It sounds almost too good to be true – invest in a wind turbine or some solar panels and watch your electricity bills disappear. In fact, they could even make money for you by feeding more power into the grid than you consume. And all the while, you will be doing your bit to save the planet, and adding value to your home. Surely there must be a catch?
No such thing as a free lunch
Of course, if it was quite as rosy as that, we would all have been doing it for years. There are two main constraints to investing in renewable energy. The first is that it needs significant upfront investment – budget on £3,000 at the very least. And if you are considering a wind turbine, there could be planning and surveying costs to consider too.
The second factor is that these energy sources are great while the sun is shining and the wind is blowing, but if you were to rely on them 100%, you could find the lights going out.
Upfront costs are not necessarily a problem if you have the funds available. You can carry out some detailed projections to work out payback periods, and make an informed decision about whether this sort of investment is right for you.
Making it work
The second constraint suggests that a blended approach to your energy needs might be the most sensible course of action.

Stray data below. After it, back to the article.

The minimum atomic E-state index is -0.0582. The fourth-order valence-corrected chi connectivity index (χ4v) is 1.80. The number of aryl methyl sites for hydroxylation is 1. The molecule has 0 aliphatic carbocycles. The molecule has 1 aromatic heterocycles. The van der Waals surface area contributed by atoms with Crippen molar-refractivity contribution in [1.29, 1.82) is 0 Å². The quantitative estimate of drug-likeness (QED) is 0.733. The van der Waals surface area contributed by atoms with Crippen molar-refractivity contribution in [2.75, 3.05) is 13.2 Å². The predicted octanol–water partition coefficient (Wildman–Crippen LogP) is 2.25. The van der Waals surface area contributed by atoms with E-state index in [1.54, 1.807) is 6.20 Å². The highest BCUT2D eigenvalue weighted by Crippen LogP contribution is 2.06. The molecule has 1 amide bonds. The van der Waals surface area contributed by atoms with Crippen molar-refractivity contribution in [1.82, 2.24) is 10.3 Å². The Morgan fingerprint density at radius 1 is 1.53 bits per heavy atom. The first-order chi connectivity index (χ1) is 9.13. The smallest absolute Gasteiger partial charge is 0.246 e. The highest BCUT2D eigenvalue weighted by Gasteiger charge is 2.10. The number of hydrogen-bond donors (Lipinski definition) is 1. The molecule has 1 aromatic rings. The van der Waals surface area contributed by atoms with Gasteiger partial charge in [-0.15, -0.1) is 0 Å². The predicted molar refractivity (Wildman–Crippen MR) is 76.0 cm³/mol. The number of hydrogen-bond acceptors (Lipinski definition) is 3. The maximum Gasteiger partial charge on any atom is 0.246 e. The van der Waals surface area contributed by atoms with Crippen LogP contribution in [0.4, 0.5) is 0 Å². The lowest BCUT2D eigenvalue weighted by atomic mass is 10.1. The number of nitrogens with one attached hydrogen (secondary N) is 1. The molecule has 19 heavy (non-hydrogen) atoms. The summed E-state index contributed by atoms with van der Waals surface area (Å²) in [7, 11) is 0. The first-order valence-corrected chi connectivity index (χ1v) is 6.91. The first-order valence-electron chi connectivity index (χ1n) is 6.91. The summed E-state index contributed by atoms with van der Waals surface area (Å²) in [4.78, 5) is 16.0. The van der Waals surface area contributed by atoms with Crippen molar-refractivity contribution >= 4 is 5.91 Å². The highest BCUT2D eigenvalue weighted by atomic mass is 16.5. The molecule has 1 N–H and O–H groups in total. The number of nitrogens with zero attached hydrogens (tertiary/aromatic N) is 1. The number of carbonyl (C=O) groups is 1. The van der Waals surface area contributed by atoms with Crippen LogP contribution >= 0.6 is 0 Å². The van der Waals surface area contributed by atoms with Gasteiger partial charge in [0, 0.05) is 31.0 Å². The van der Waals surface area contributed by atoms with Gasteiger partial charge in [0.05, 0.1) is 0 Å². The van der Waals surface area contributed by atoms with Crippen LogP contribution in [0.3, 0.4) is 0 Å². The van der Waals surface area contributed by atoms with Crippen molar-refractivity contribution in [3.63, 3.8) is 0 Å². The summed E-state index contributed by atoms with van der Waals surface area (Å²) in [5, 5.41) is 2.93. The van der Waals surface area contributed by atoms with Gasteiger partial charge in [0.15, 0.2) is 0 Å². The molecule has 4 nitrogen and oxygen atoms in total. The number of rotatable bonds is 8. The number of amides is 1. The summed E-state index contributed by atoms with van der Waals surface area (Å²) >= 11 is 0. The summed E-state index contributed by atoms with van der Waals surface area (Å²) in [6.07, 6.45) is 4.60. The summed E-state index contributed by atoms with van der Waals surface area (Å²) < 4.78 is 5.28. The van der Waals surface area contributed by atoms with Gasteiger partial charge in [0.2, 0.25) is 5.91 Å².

Unless you have plans to adopt an off the grid lifestyle, then the easiest way to utilise renewable power generation is to generate it directly into the main power grid. You will effectively have two meters, one showing what you create and the other showing what you consume.
This gives you excellent flexibility to still choose the best energy and fuel suppliers to meet your everyday needs. If your house has an oil-fired central heating system, then there is no need to change it, and you can continue to use local suppliers like Emo Oil to keep your tank full and your home warm whatever the weather.
You also retain a good degree of flexibility as to your electricity supplier – even if you are feeding power back into the grid, most of the major companies can still accommodate you.
What is right for you?
It might sound obvious, but it is worth reminding yourself that the viability of solar and wind generation ultimately depends on how sunny or windy it is where you live. Explore all the options, do the mathematics, and then do it all again before you make an investment.
If you find a solution that will be financially beneficial for you, it is worthwhile scaling it – whether you opt for sun or wind power, the more solar panels you have, or the bigger the wind turbine you install, the more energy you will generate, leading to bigger savings and even a useful revenue stream.
It is always easier to start out big than to upgrade later, so make these decisions at the outset. Plan it right, and you can watch the money roll in while you save the planet!
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